This is an oct. 7, 2009, file photo showing Los Angeles Dodgers owner Frank McCourt before Game 1 of the National League division baseball series with the St. Louis Cardinals, in Los Angeles.

This is an oct. 7, 2009, file photo showing Los Angeles Dodgers' owner Frank McCourt before Game 1 of the National League division baseball series with the St. Louis Cardinals, in Los Angeles. (AP Photo / Jae C. Hong)

The Los Angeles Dodgers may soon be up for sale if Major League Baseball has its way.

Attorneys argue that Dodgers owner Frank McCourt is using the team's bankruptcy to resolve his own financial problems. They're now asking a bankruptcy judge to order the sale of the team.

Frank McCourt probably wishes he took the $1.2-billion offer to buy the Dodgers led by a Chinese investment group.

Friday Major League Baseball's latest attempt to remove McCourt as the team's owner is the most aggressive move so far, asking a judge to order McCourt to sell the Dodgers.

Major League Baseball argues that in court papers and McCourt's plan to retain ownership of the team is "dead on arrival."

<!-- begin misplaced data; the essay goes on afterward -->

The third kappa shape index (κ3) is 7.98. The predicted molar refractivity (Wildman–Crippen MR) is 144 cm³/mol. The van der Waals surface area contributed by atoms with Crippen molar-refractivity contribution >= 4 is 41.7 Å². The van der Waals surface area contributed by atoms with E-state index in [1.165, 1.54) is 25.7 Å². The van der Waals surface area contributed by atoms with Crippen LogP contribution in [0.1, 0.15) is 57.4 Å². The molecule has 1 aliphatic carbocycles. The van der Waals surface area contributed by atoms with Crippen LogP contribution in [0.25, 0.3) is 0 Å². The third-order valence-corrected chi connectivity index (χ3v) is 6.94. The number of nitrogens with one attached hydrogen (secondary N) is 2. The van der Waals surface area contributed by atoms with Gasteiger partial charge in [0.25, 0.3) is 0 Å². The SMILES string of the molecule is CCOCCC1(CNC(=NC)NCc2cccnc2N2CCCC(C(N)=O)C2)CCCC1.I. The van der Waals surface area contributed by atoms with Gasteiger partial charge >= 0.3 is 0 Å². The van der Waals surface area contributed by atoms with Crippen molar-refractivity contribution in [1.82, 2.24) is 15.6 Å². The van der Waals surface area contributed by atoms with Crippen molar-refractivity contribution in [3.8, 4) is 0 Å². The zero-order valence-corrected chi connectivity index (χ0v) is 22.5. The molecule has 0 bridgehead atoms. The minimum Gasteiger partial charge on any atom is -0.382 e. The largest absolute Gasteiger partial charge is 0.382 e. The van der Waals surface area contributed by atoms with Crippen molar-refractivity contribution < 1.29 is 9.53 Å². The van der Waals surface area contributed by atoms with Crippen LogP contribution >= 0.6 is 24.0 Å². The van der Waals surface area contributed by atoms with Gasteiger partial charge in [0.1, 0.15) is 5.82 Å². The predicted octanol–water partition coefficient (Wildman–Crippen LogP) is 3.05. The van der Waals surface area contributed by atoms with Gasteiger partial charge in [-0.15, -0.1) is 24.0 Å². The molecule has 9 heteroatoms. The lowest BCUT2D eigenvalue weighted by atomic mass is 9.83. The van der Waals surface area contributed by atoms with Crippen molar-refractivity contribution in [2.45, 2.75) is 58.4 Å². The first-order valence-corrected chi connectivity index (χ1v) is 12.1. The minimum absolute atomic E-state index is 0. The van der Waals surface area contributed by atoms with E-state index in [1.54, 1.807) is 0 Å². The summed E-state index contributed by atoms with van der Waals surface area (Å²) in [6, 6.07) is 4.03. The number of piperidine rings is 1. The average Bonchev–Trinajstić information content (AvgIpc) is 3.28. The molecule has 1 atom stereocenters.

MLB does not intend to approve any sale of television rights that would help McCourt maintain ownership of the team according to the filing. That's been McCourt's complaint all along, saying he would be fine with the money that would come with a new TV deal with FOX.

The filing also reads: "Mr. McCourt cannot hide the Dodgers in bankruptcy forever."

A hearing is set for October 12.

What's interesting is if the judge does not decide in favor of Major League Baseball's request, MLB Commissioner Bud Selig reportedly could suspend the Dodgers from the league, meaning they wouldn't play any games, essentially not being part of the league.

Eyewitness News received a statement from the Dodgers Friday:

"Major League Baseball's motion is meritless. It is another step in the Commissioner's continuing effort to cause the sale of the Dodgers notwithstanding that the Dodgers can and will be successfully reorganized as outlined in the recently filed media rights marketing motion.

...

"MLB's motion also ignores the fact that the commissioner has treated the Dodgers differently from other Major League Baseball Clubs and that the Commissioner's actions starved the Dodgers of cash and caused the bankruptcy filing."

In a separate filing, Major League Baseball asked that Dodgers bankruptcy attorneys be disqualified because they represent the interests of Frank McCourt instead of the team's.

It looks like the nasty battle between the league and McCourt will continue, but Major League Baseball has definitely thrown what could be the knockout blow.

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los angeles dodgers, mlb, rob fukuzaki
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